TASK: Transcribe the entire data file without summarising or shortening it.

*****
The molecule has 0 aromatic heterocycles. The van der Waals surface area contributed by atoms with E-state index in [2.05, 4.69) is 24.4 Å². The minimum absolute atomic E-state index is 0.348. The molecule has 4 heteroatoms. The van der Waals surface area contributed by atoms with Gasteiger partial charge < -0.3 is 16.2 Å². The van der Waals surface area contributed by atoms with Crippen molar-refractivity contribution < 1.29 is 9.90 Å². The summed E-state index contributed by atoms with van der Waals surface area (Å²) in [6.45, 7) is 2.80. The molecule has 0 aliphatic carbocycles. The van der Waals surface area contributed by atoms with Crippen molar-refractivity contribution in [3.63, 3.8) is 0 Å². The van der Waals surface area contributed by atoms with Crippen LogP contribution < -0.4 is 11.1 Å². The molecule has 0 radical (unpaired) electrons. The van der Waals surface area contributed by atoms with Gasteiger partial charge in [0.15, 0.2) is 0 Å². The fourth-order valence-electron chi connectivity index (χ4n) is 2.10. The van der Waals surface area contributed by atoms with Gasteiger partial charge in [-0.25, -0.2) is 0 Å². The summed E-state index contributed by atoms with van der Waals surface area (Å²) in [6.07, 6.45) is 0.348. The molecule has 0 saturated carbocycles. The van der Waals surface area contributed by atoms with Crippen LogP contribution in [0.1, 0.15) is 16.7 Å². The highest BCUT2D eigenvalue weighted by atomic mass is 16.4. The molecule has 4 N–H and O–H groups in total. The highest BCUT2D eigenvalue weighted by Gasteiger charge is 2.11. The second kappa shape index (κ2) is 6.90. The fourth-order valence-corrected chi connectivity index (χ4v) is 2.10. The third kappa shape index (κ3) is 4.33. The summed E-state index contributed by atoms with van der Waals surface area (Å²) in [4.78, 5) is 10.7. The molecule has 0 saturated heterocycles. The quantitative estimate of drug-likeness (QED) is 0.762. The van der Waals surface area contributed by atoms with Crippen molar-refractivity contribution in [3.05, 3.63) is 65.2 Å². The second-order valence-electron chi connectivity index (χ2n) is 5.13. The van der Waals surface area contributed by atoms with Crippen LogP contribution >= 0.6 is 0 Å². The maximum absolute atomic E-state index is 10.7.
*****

The molecule has 0 aromatic heterocycles. The van der Waals surface area contributed by atoms with E-state index in [2.05, 4.69) is 24.4 Å². The minimum absolute atomic E-state index is 0.348. The molecule has 4 heteroatoms. The van der Waals surface area contributed by atoms with Gasteiger partial charge < -0.3 is 16.2 Å². The van der Waals surface area contributed by atoms with Crippen molar-refractivity contribution < 1.29 is 9.90 Å². The summed E-state index contributed by atoms with van der Waals surface area (Å²) in [6.45, 7) is 2.80. The molecule has 0 aliphatic carbocycles. The van der Waals surface area contributed by atoms with Crippen molar-refractivity contribution in [3.63, 3.8) is 0 Å². The van der Waals surface area contributed by atoms with Crippen LogP contribution < -0.4 is 11.1 Å². The molecule has 0 radical (unpaired) electrons. The van der Waals surface area contributed by atoms with Gasteiger partial charge in [0.15, 0.2) is 0 Å². The fourth-order valence-electron chi connectivity index (χ4n) is 2.10. The van der Waals surface area contributed by atoms with Gasteiger partial charge in [-0.25, -0.2) is 0 Å². The summed E-state index contributed by atoms with van der Waals surface area (Å²) in [6.07, 6.45) is 0.348. The molecule has 0 saturated carbocycles. The van der Waals surface area contributed by atoms with Crippen LogP contribution in [0.1, 0.15) is 16.7 Å². The highest BCUT2D eigenvalue weighted by atomic mass is 16.4. The molecule has 4 N–H and O–H groups in total. The highest BCUT2D eigenvalue weighted by Gasteiger charge is 2.11. The second kappa shape index (κ2) is 6.90. The fourth-order valence-corrected chi connectivity index (χ4v) is 2.10. The third kappa shape index (κ3) is 4.33. The summed E-state index contributed by atoms with van der Waals surface area (Å²) in [4.78, 5) is 10.7. The molecule has 0 saturated heterocycles. The quantitative estimate of drug-likeness (QED) is 0.762. The van der Waals surface area contributed by atoms with Crippen molar-refractivity contribution in [3.05, 3.63) is 65.2 Å². The second-order valence-electron chi connectivity index (χ2n) is 5.13. The van der Waals surface area contributed by atoms with Crippen LogP contribution >= 0.6 is 0 Å². The maximum absolute atomic E-state index is 10.7.